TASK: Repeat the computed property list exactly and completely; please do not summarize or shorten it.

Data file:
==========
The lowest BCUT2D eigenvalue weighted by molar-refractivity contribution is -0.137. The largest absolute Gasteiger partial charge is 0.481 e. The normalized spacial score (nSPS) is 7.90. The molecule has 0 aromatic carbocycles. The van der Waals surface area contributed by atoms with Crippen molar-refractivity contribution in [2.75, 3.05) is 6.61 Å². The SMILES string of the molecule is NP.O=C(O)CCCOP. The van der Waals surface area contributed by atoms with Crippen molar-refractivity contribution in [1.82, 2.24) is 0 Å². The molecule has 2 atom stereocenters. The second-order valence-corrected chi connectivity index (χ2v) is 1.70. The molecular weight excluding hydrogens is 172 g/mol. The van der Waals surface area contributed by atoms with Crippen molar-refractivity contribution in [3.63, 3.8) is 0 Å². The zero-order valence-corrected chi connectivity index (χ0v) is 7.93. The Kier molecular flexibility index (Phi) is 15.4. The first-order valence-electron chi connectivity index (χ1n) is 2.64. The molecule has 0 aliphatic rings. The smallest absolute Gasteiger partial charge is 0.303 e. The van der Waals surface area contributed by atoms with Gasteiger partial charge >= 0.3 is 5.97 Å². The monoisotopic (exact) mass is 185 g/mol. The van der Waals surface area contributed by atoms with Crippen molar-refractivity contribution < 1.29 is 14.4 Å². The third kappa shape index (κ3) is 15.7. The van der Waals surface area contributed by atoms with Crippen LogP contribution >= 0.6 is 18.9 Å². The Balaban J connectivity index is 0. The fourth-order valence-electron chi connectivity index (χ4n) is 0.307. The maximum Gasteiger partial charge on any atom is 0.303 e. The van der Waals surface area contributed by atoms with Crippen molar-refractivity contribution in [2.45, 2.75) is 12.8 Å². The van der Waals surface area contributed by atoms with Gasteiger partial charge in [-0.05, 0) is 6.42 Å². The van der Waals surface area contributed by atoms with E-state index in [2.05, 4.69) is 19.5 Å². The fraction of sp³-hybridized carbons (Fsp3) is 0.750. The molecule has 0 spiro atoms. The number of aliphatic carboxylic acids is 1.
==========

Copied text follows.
The lowest BCUT2D eigenvalue weighted by molar-refractivity contribution is -0.137. The largest absolute Gasteiger partial charge is 0.481 e. The normalized spacial score (nSPS) is 7.90. The molecule has 0 aromatic carbocycles. The van der Waals surface area contributed by atoms with Crippen molar-refractivity contribution in [2.75, 3.05) is 6.61 Å². The SMILES string of the molecule is NP.O=C(O)CCCOP. The van der Waals surface area contributed by atoms with Crippen molar-refractivity contribution in [1.82, 2.24) is 0 Å². The molecule has 2 atom stereocenters. The second-order valence-corrected chi connectivity index (χ2v) is 1.70. The molecular weight excluding hydrogens is 172 g/mol. The van der Waals surface area contributed by atoms with Crippen molar-refractivity contribution in [3.63, 3.8) is 0 Å². The zero-order valence-corrected chi connectivity index (χ0v) is 7.93. The Kier molecular flexibility index (Phi) is 15.4. The first-order valence-electron chi connectivity index (χ1n) is 2.64. The molecule has 0 aliphatic rings. The smallest absolute Gasteiger partial charge is 0.303 e. The van der Waals surface area contributed by atoms with Gasteiger partial charge >= 0.3 is 5.97 Å². The monoisotopic (exact) mass is 185 g/mol. The van der Waals surface area contributed by atoms with Crippen molar-refractivity contribution < 1.29 is 14.4 Å². The third kappa shape index (κ3) is 15.7. The van der Waals surface area contributed by atoms with Crippen LogP contribution >= 0.6 is 18.9 Å². The Balaban J connectivity index is 0. The fourth-order valence-electron chi connectivity index (χ4n) is 0.307. The maximum Gasteiger partial charge on any atom is 0.303 e. The van der Waals surface area contributed by atoms with Crippen molar-refractivity contribution in [2.45, 2.75) is 12.8 Å². The van der Waals surface area contributed by atoms with Gasteiger partial charge in [-0.05, 0) is 6.42 Å². The van der Waals surface area contributed by atoms with E-state index in [2.05, 4.69) is 19.5 Å². The fraction of sp³-hybridized carbons (Fsp3) is 0.750. The molecule has 0 spiro atoms. The number of aliphatic carboxylic acids is 1.